So here is a wee photo essay as they say, about our trip to Tassie:
|what is this, you may well ask?|
Yep, you guessed it! This is a giant, inflatable raspberry. What do you mean you didn't guess? Looks kinda obscene to me. This is sitting in the grounds of the Westerway Raspberry Farm, doing its knobbly, warty thing.
|a hops farm|
Tasmania grows a lot of hops, as you can see. And brews a lot of beer. This is a farm near New Norfolk, hops heading off into the distance. They also grow a lot of opium poppies, which have tiny wee fences around the crops. Not sure why people don't jump over and grab them - maybe they do?
|the apartment in which we stayed|
See those windows on the top right? That's where we stayed. It was a huge space with views over the water and back to the mountain. Just glorious. The building itself was constructed in 1826. Thank goodness, the facilities are up to date :=)
|a beautiful peach tart|
Well, since this is (mostly) a food blog, I thought I'd better stick in some food photos. Here we have a most delicious little peach tart from Jackman and McRoss, wonderful bakers in Battery Point, Hobart. There is something about pastries and breads made in a cool climate that is just so very delicious.
|some Hobart street art in Salamanca Square|
Regular readers will know I am a huge fan of public art, be it sculpture or murals aka graffiti :=) This is a fabulous bronze dog taking a photo of a Marilyn Monroe-esque lady rabbit. Mm, interesting but odd, a bit like your regular Taswegian. Just joking, Tassie friends. This bronze artwork is by husband and wife team Gillie and Marc. The figures are known as Dogman and Rabbitgirl, and feature in other works by this arty duo.
|on top of Mt. Wellington looking out to the Derwent River|
Mr P. and I always drive up the mountain when we are in Hobart. How can you not? It is always several degrees cooler, and even in summer, you can find snow up there at times. It is so very high, and a bit scary for a person who doesn't like heights. (Yes, me).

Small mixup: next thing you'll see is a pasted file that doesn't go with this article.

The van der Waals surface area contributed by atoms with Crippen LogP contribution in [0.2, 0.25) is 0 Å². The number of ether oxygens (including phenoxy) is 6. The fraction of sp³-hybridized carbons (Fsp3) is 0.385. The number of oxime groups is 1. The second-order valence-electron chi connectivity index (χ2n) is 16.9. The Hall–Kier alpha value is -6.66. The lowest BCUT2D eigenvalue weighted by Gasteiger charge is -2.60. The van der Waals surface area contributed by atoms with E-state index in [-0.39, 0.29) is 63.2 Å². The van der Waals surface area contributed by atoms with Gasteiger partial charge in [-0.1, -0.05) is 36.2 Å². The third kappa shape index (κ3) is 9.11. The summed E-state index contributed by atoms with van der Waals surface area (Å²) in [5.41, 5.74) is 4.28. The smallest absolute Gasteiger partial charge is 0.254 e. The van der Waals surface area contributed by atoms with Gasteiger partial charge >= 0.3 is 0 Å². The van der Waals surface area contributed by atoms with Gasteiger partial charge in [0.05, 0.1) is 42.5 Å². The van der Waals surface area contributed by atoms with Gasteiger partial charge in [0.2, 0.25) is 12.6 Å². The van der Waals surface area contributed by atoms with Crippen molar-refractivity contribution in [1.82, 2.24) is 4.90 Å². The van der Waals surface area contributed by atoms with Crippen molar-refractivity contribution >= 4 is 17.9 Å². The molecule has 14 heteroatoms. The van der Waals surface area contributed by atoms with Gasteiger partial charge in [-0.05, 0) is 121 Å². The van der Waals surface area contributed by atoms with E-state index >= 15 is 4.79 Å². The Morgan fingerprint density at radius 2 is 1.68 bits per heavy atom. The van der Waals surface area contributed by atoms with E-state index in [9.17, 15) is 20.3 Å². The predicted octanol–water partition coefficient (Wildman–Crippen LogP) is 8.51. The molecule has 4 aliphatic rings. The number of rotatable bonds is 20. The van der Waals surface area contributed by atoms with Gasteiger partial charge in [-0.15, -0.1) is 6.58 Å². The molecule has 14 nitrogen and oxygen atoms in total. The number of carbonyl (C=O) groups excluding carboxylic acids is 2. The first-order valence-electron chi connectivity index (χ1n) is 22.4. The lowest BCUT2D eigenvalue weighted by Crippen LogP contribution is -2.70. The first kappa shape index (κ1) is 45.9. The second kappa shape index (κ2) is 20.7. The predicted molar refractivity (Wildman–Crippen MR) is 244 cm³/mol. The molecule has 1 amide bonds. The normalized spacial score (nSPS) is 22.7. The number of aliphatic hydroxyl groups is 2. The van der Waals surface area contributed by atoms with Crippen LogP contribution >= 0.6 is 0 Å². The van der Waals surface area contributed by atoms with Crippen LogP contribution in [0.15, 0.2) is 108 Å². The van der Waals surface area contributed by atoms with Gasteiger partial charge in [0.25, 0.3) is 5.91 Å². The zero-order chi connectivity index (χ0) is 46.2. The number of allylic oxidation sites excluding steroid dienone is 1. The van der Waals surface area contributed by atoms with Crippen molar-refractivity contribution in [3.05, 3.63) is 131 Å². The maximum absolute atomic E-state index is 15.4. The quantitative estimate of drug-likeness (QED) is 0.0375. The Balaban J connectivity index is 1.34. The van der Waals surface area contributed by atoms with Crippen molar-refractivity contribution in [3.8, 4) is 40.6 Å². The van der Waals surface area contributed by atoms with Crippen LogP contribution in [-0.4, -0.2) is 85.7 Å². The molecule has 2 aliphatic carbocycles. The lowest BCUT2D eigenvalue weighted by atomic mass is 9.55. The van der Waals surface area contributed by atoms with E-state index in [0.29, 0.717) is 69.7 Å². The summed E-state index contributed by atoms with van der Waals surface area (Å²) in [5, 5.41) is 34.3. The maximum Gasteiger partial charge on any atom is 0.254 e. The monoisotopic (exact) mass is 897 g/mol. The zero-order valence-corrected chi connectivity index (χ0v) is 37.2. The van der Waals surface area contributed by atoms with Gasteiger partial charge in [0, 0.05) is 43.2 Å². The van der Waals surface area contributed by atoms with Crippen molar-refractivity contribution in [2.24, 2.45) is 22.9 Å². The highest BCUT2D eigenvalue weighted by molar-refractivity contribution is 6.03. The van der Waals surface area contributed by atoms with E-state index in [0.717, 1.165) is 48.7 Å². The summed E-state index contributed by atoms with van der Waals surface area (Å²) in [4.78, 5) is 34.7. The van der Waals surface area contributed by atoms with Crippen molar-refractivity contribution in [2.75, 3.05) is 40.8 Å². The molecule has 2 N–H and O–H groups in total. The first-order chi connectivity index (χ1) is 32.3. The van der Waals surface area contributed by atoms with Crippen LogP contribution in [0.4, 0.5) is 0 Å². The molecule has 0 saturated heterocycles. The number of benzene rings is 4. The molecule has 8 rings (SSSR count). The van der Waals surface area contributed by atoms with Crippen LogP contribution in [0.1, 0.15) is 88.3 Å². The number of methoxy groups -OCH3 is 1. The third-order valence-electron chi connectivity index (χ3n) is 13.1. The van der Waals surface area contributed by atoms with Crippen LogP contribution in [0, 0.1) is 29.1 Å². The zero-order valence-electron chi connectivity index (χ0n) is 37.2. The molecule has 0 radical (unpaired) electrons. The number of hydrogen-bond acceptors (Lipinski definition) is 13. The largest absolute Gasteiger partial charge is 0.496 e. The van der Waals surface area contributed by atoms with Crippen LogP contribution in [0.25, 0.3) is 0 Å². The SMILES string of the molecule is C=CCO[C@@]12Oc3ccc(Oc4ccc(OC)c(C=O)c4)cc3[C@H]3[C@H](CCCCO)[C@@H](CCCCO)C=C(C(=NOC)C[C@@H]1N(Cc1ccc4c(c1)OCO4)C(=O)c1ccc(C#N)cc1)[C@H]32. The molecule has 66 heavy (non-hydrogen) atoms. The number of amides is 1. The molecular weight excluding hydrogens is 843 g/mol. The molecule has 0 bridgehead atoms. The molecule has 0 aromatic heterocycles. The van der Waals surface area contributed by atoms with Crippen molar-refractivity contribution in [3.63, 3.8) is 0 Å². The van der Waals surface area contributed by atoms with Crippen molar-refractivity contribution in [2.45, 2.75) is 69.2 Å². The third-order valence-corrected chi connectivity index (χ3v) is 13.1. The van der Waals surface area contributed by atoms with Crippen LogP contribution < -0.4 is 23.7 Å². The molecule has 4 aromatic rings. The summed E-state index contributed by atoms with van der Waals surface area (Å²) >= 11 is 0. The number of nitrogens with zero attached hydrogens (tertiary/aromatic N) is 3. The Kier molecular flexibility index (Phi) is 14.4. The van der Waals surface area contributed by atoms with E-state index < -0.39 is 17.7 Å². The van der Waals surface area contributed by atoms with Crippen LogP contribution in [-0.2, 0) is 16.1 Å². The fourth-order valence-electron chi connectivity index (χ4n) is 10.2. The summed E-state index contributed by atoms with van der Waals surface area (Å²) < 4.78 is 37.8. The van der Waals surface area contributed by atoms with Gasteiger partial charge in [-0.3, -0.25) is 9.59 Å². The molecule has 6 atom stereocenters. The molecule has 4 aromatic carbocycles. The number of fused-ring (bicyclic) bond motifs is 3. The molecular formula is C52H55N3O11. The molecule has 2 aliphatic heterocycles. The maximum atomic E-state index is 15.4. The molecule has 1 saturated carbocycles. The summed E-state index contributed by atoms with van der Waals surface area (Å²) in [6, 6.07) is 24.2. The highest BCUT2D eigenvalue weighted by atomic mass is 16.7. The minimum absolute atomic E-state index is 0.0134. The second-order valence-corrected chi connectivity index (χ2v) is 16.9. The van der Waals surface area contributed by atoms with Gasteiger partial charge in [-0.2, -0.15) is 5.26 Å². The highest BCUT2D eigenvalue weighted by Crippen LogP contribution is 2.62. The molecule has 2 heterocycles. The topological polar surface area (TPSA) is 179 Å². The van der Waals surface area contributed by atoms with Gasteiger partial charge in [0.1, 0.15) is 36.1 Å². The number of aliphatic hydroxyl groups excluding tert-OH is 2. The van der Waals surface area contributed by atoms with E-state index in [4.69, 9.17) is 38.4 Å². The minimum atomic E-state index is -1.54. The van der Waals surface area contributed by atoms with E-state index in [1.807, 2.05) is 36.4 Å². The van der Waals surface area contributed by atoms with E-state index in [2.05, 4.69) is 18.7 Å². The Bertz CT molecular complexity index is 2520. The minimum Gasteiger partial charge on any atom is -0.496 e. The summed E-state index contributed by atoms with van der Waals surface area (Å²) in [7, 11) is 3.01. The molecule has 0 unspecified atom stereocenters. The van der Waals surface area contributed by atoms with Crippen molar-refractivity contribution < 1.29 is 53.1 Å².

|fabulous mousse cake|
Our Tassie friends suggested we get ourselves to Daci and Daci Bakers to try some of their delicious cakes, so we did. After wandering through the Saturday morning Salamanca market, we meandered along and sat down to some coffee and cake. It felt like being in a trendy Melbourne café; not a bad thing.
|courtyard of Tasmanian Museum & Art Gallery|
We then trotted off to the Art Gallery for a look-see. The Gallery has had some restoration work done recently, so you now enter through this courtyard. Inside, the ceiling space has been opened up, so you can see right to the top of the building.
|(stuffed) birds swooping over head|
|church at Richmond|
There is so much history visible in Tasmania. Historical buildings standing from colonial times are plentiful, like this decorative old church. If you are a fan of architecture and/or history, Tasmania holds many delights.
|ferns and falls|
We headed to Mt. Field National Park with some friends who live in Hobart. And took a gentle walk up (or is that down?) to Russell Falls. A lovely and peaceful spot. I do love a temperate rainforest.
|Mr P. looking contemplative|
Hubby standing in front of the new-ish MACq 01 hotel on Hunter Street. This hotel is right on the waterfront, next to the cruise ships. Built on the old Hunter Island, the bushrangers who were hanged here still lurk in the depths beneath the hotel. Our hotel is very close to this one, but not quite as pricey. Maybe next time.
|who are these odd people?|
Yep, that's me and Mr P., looking strangely distorted at the front of MONA - Museum of Old and New Art. The entrance is a huge mirror as you can see. In we went, to be confronted and amused and maybe even a bit shocked by the exhibits (and the huge entrance fee of $28 each!). This was our third time and probably our last. I think Mr. Walsh may have gone a step too far for the Pickings' folk.
Well that was a quick look into our Tassie break. Always delightful, always leaves us wanting more. Mm, maybe another visit coming up soon?